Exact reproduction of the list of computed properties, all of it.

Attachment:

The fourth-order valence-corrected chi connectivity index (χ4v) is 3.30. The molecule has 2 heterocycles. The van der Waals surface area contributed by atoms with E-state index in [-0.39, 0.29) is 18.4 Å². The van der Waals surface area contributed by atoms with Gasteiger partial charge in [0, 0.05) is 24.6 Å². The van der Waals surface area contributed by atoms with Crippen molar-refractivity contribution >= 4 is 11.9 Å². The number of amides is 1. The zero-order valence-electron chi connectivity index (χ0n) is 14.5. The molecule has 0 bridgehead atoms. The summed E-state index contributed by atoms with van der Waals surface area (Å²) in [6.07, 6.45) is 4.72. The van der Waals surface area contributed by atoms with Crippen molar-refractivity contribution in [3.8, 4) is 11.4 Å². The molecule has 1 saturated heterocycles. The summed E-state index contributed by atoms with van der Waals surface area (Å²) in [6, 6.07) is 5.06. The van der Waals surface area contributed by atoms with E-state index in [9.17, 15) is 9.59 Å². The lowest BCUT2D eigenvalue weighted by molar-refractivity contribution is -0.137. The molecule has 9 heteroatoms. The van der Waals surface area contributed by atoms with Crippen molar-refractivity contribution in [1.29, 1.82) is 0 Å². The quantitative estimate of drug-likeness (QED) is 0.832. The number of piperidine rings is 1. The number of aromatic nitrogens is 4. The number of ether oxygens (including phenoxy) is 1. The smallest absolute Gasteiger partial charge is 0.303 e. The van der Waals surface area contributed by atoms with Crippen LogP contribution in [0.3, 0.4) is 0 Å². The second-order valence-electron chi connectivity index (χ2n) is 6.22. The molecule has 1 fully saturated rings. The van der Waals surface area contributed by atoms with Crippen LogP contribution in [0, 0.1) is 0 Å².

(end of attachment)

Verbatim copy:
The fourth-order valence-corrected chi connectivity index (χ4v) is 3.30. The molecule has 2 heterocycles. The van der Waals surface area contributed by atoms with E-state index in [-0.39, 0.29) is 18.4 Å². The van der Waals surface area contributed by atoms with Gasteiger partial charge in [0, 0.05) is 24.6 Å². The van der Waals surface area contributed by atoms with Crippen molar-refractivity contribution >= 4 is 11.9 Å². The number of amides is 1. The zero-order valence-electron chi connectivity index (χ0n) is 14.5. The molecule has 0 bridgehead atoms. The summed E-state index contributed by atoms with van der Waals surface area (Å²) in [6.07, 6.45) is 4.72. The van der Waals surface area contributed by atoms with Crippen molar-refractivity contribution in [3.8, 4) is 11.4 Å². The molecule has 1 saturated heterocycles. The summed E-state index contributed by atoms with van der Waals surface area (Å²) in [6, 6.07) is 5.06. The van der Waals surface area contributed by atoms with E-state index in [9.17, 15) is 9.59 Å². The lowest BCUT2D eigenvalue weighted by molar-refractivity contribution is -0.137. The molecule has 9 heteroatoms. The van der Waals surface area contributed by atoms with Crippen molar-refractivity contribution in [1.29, 1.82) is 0 Å². The quantitative estimate of drug-likeness (QED) is 0.832. The number of piperidine rings is 1. The number of aromatic nitrogens is 4. The number of ether oxygens (including phenoxy) is 1. The smallest absolute Gasteiger partial charge is 0.303 e. The van der Waals surface area contributed by atoms with Crippen LogP contribution in [0.3, 0.4) is 0 Å². The second-order valence-electron chi connectivity index (χ2n) is 6.22. The molecule has 1 fully saturated rings. The van der Waals surface area contributed by atoms with Crippen LogP contribution in [0, 0.1) is 0 Å².